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Op-Ed: Compromising A Medical Board

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Doctors’ Lobby Protect Their Own At Medical Board

Greer Levin
Greer Levin, Consumer Watchdog

Op-Ed by Greer Levin  January 29, 2021

Governor Newsom appointed Dr. Richard Thorp to the Medical Board of California in July of 2019. His controversial appointment raises a glaring red flag for health care quality across the state.

The Medical Board’s job is patient protection. Thorp’s recent role as president of a political organization opposed to reasonable physician oversight makes him an alarmingly inappropriate candidate for this critical public safety post. The California Medical Association (CMA), California’s largest lobbying organization for doctors, has a long record of active opposition to common sense patient safety measures.

Dr. Thorp was CMA president in 2013 and 2014, during which time he led the organization’s opposition to Proposition 46. The ballot initiative provided a rare opportunity for Californians to overturn an outdated law that has limited patients’ rights since 1975. It would have raised the limits, or the “cap” on damages in medical malpractice cases, in order to allow fair compensation for injured patients and ensure accountability for doctors who make mistakes.

The initiative would also have required drug and alcohol testing of doctors within 12 hours of an adverse medical event such as surgical error, fatal infection, or overdose. Thorp complained that drug testing would cut into doctors’ “off-duty” time. A doctor who prioritizes down-time over public safety even in instances of gross harm to patients is not suited for a place on the Board.

Although then-leader of the Senate Darryl Steinberg believed he had a legislative compromise for adjusting the cap in response to Prop 46, the CMA under Thorp refused to compromise. California’s cap remains the lowest in the nation, with no exceptions even for cases of disability or death.

Unfulfilled Board Promise Of Patient Protection 

The irony and travesty of Thorp’s appointment lie in the fact that lawmakers promised to enhance Medical Board oversight of physicians in 1975, as a substitute for the legal protections patients lost when damages for medical malpractice injuries were limited. Since many injured patients would no longer have access to justice through the courts, lawmakers promised the Board would fill the gap and hold physicians accountable for patient harm. The Medical Board has failed to live up to that promise of patient protection. And, if political appointees like Thorp remain on the Board, that purpose will continue to be flagrantly ignored.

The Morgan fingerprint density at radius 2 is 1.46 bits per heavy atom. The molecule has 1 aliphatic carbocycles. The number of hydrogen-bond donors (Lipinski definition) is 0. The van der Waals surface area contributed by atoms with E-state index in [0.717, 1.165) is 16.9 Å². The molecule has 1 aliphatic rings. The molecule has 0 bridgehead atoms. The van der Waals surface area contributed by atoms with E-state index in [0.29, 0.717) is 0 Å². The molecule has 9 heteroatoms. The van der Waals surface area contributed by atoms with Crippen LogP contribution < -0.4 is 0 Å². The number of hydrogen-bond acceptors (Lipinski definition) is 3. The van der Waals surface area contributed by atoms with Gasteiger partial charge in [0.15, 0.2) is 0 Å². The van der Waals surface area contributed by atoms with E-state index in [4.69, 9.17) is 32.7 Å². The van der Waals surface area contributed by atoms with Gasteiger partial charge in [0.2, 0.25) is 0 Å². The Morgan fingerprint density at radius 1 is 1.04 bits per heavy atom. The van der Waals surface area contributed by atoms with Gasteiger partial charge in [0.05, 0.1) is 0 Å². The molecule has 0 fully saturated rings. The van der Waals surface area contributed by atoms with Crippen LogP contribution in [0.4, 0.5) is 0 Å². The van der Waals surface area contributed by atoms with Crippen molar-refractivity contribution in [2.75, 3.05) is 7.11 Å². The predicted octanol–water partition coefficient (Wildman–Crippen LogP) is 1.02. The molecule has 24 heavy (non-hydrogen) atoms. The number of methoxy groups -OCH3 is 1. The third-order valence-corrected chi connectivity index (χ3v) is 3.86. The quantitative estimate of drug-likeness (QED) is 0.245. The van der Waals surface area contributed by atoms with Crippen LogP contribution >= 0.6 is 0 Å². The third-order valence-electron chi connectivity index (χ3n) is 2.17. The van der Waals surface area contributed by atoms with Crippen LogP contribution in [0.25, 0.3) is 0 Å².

Since his Board tenure began Dr. Thorp’s decisions have reflected the ethos of the CMA. He has: opposed requiring doctors to personally review a patient’s prescription history before prescribing opioids; opposed increasing physician licensing fees to adequately fund the Board’s investigations of physician misconduct; and, championed confidential diversion programs for substance-abusing doctors, which replace public enforcement actions.

Tammy Smick, a member of Consumer Watchdog’s Board of Directors, lost her 20-year-old son, Alex, to medical negligence. She wrote a letter to Senator Toni Atkins objecting to Thorp’s confirmation. Read her letter, and Consumer Watchdog’s call on Gavin Newsom to withdraw his nomination of Thorp

Pandemic Powers Delay Appointment

California law requires that Thorp’s nomination be confirmed by the state Senate within one year of his appointment. However, Governor Newsom has exercised his emergency powers to issue executive orders delaying that confirmation on three different occasions.

Thorp’s confirmation hearing will take place in the Senate Rules Committee on February 3rd at 1:30 pm. By the time of the hearing, nearly eighteen months will have passed since his initial appointment.